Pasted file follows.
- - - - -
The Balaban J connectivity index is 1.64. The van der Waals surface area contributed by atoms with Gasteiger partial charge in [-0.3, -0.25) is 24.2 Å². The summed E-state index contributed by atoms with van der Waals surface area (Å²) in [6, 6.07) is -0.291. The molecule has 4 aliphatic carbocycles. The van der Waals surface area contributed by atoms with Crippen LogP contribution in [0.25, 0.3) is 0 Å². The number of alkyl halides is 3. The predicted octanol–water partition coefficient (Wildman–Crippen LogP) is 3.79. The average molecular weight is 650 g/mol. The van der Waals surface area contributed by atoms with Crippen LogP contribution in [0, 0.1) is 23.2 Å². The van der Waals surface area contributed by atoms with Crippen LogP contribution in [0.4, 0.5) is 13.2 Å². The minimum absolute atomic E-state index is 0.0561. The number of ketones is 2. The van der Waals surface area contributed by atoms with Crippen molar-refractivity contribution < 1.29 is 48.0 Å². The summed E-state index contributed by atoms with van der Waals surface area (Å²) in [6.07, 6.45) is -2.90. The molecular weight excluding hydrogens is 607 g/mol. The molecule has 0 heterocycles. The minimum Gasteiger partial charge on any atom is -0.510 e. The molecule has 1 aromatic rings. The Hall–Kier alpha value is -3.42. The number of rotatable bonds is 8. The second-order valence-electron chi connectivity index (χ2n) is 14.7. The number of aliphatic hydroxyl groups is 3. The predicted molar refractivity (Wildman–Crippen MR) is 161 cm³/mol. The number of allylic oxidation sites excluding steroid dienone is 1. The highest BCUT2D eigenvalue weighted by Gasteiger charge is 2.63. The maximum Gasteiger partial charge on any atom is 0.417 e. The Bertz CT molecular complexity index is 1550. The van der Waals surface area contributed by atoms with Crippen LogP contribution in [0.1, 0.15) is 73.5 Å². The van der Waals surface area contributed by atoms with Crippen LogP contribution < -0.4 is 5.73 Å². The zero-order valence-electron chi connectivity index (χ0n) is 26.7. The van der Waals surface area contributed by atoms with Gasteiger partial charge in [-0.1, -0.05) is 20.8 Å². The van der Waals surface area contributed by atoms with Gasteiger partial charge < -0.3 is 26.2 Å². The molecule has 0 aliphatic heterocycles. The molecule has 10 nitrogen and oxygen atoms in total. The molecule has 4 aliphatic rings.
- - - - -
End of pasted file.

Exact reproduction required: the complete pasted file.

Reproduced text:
The Balaban J connectivity index is 1.64. The van der Waals surface area contributed by atoms with Gasteiger partial charge in [-0.3, -0.25) is 24.2 Å². The summed E-state index contributed by atoms with van der Waals surface area (Å²) in [6, 6.07) is -0.291. The molecule has 4 aliphatic carbocycles. The van der Waals surface area contributed by atoms with Crippen LogP contribution in [0.25, 0.3) is 0 Å². The number of alkyl halides is 3. The predicted octanol–water partition coefficient (Wildman–Crippen LogP) is 3.79. The average molecular weight is 650 g/mol. The van der Waals surface area contributed by atoms with Crippen LogP contribution in [0, 0.1) is 23.2 Å². The van der Waals surface area contributed by atoms with Crippen LogP contribution in [0.4, 0.5) is 13.2 Å². The minimum absolute atomic E-state index is 0.0561. The number of ketones is 2. The van der Waals surface area contributed by atoms with Crippen molar-refractivity contribution < 1.29 is 48.0 Å². The summed E-state index contributed by atoms with van der Waals surface area (Å²) in [6.07, 6.45) is -2.90. The molecular weight excluding hydrogens is 607 g/mol. The molecule has 0 heterocycles. The minimum Gasteiger partial charge on any atom is -0.510 e. The molecule has 1 aromatic rings. The Hall–Kier alpha value is -3.42. The number of rotatable bonds is 8. The second-order valence-electron chi connectivity index (χ2n) is 14.7. The number of aliphatic hydroxyl groups is 3. The predicted molar refractivity (Wildman–Crippen MR) is 161 cm³/mol. The number of allylic oxidation sites excluding steroid dienone is 1. The highest BCUT2D eigenvalue weighted by Gasteiger charge is 2.63. The maximum Gasteiger partial charge on any atom is 0.417 e. The Bertz CT molecular complexity index is 1550. The van der Waals surface area contributed by atoms with Crippen LogP contribution in [0.1, 0.15) is 73.5 Å². The van der Waals surface area contributed by atoms with Crippen LogP contribution < -0.4 is 5.73 Å². The zero-order valence-electron chi connectivity index (χ0n) is 26.7. The van der Waals surface area contributed by atoms with Gasteiger partial charge in [-0.1, -0.05) is 20.8 Å². The van der Waals surface area contributed by atoms with Gasteiger partial charge < -0.3 is 26.2 Å². The molecule has 0 aliphatic heterocycles. The molecule has 10 nitrogen and oxygen atoms in total. The molecule has 4 aliphatic rings.